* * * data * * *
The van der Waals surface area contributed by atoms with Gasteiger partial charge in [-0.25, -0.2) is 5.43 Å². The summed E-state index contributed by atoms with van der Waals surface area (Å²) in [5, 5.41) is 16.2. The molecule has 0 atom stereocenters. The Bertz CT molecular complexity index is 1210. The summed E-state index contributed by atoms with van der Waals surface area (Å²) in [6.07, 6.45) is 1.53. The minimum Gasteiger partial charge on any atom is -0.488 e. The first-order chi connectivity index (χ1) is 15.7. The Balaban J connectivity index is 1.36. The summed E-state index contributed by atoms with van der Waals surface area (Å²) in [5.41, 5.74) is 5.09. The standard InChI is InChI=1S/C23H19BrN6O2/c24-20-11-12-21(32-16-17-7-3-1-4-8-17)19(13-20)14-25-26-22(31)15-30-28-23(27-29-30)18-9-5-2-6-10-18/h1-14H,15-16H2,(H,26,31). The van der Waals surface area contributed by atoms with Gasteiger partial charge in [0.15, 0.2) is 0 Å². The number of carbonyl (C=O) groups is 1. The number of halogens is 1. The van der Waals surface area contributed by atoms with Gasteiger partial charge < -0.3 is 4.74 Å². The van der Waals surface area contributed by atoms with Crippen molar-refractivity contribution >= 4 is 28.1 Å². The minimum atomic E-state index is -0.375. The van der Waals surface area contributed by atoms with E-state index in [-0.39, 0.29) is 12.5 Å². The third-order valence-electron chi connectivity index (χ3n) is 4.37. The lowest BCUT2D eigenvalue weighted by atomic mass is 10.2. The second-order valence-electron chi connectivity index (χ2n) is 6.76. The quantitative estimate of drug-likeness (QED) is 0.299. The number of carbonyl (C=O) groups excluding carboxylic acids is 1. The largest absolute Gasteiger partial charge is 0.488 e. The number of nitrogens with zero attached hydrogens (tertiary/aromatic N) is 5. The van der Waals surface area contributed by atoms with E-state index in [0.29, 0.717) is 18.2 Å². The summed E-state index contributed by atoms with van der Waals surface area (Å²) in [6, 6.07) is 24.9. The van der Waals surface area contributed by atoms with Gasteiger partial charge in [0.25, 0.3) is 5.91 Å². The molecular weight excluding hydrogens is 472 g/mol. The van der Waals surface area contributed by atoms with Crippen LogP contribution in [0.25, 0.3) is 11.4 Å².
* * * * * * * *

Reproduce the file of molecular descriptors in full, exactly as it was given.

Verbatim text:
The van der Waals surface area contributed by atoms with Gasteiger partial charge in [-0.25, -0.2) is 5.43 Å². The summed E-state index contributed by atoms with van der Waals surface area (Å²) in [5, 5.41) is 16.2. The molecule has 0 atom stereocenters. The Bertz CT molecular complexity index is 1210. The summed E-state index contributed by atoms with van der Waals surface area (Å²) in [6.07, 6.45) is 1.53. The minimum Gasteiger partial charge on any atom is -0.488 e. The first-order chi connectivity index (χ1) is 15.7. The Balaban J connectivity index is 1.36. The summed E-state index contributed by atoms with van der Waals surface area (Å²) in [5.41, 5.74) is 5.09. The standard InChI is InChI=1S/C23H19BrN6O2/c24-20-11-12-21(32-16-17-7-3-1-4-8-17)19(13-20)14-25-26-22(31)15-30-28-23(27-29-30)18-9-5-2-6-10-18/h1-14H,15-16H2,(H,26,31). The van der Waals surface area contributed by atoms with Gasteiger partial charge in [0.15, 0.2) is 0 Å². The number of carbonyl (C=O) groups is 1. The number of halogens is 1. The van der Waals surface area contributed by atoms with Gasteiger partial charge < -0.3 is 4.74 Å². The van der Waals surface area contributed by atoms with Crippen molar-refractivity contribution >= 4 is 28.1 Å². The minimum atomic E-state index is -0.375. The van der Waals surface area contributed by atoms with E-state index in [-0.39, 0.29) is 12.5 Å². The third-order valence-electron chi connectivity index (χ3n) is 4.37. The lowest BCUT2D eigenvalue weighted by atomic mass is 10.2. The second-order valence-electron chi connectivity index (χ2n) is 6.76. The quantitative estimate of drug-likeness (QED) is 0.299. The number of carbonyl (C=O) groups excluding carboxylic acids is 1. The largest absolute Gasteiger partial charge is 0.488 e. The number of nitrogens with zero attached hydrogens (tertiary/aromatic N) is 5. The van der Waals surface area contributed by atoms with E-state index in [0.29, 0.717) is 18.2 Å². The summed E-state index contributed by atoms with van der Waals surface area (Å²) in [6, 6.07) is 24.9. The van der Waals surface area contributed by atoms with Gasteiger partial charge in [0.25, 0.3) is 5.91 Å². The molecular weight excluding hydrogens is 472 g/mol. The van der Waals surface area contributed by atoms with Crippen LogP contribution in [0.25, 0.3) is 11.4 Å².